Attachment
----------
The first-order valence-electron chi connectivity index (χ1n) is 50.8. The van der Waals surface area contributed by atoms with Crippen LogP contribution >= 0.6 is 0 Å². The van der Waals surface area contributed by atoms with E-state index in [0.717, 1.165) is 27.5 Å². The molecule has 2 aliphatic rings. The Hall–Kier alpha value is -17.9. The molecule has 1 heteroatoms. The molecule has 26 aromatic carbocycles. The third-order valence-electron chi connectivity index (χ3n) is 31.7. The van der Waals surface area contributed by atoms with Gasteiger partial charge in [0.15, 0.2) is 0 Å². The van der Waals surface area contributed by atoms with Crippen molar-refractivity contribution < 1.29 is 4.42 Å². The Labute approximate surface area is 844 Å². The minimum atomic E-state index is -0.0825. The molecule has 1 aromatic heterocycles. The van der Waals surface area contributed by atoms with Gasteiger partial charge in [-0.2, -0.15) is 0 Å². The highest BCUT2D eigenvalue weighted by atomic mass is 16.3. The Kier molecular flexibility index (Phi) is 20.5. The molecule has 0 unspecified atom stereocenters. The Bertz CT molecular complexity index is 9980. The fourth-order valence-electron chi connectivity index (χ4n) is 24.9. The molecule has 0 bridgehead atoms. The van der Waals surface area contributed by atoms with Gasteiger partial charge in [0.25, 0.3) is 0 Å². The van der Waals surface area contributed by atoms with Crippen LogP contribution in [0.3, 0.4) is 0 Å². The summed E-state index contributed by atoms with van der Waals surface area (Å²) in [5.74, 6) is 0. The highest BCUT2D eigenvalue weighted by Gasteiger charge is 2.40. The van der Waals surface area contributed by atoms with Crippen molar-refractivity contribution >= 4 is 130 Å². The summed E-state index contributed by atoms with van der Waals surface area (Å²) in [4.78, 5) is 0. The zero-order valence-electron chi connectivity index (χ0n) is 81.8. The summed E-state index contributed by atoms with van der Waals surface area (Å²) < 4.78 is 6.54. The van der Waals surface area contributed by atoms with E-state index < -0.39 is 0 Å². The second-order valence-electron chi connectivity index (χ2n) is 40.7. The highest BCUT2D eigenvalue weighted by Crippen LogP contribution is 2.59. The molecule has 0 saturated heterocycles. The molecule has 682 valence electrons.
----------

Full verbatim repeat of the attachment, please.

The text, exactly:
The first-order valence-electron chi connectivity index (χ1n) is 50.8. The van der Waals surface area contributed by atoms with Crippen LogP contribution >= 0.6 is 0 Å². The van der Waals surface area contributed by atoms with E-state index in [0.717, 1.165) is 27.5 Å². The molecule has 2 aliphatic rings. The Hall–Kier alpha value is -17.9. The molecule has 1 heteroatoms. The molecule has 26 aromatic carbocycles. The third-order valence-electron chi connectivity index (χ3n) is 31.7. The van der Waals surface area contributed by atoms with Gasteiger partial charge in [0.15, 0.2) is 0 Å². The van der Waals surface area contributed by atoms with Crippen molar-refractivity contribution < 1.29 is 4.42 Å². The Labute approximate surface area is 844 Å². The minimum atomic E-state index is -0.0825. The molecule has 1 aromatic heterocycles. The van der Waals surface area contributed by atoms with Gasteiger partial charge in [-0.2, -0.15) is 0 Å². The highest BCUT2D eigenvalue weighted by atomic mass is 16.3. The Kier molecular flexibility index (Phi) is 20.5. The molecule has 0 unspecified atom stereocenters. The Bertz CT molecular complexity index is 9980. The fourth-order valence-electron chi connectivity index (χ4n) is 24.9. The molecule has 0 bridgehead atoms. The van der Waals surface area contributed by atoms with Gasteiger partial charge in [0.25, 0.3) is 0 Å². The van der Waals surface area contributed by atoms with Crippen LogP contribution in [0.3, 0.4) is 0 Å². The summed E-state index contributed by atoms with van der Waals surface area (Å²) in [5.74, 6) is 0. The highest BCUT2D eigenvalue weighted by Gasteiger charge is 2.40. The van der Waals surface area contributed by atoms with Crippen molar-refractivity contribution >= 4 is 130 Å². The summed E-state index contributed by atoms with van der Waals surface area (Å²) in [4.78, 5) is 0. The zero-order valence-electron chi connectivity index (χ0n) is 81.8. The summed E-state index contributed by atoms with van der Waals surface area (Å²) < 4.78 is 6.54. The van der Waals surface area contributed by atoms with E-state index < -0.39 is 0 Å². The second-order valence-electron chi connectivity index (χ2n) is 40.7. The highest BCUT2D eigenvalue weighted by Crippen LogP contribution is 2.59. The molecule has 0 saturated heterocycles. The molecule has 682 valence electrons.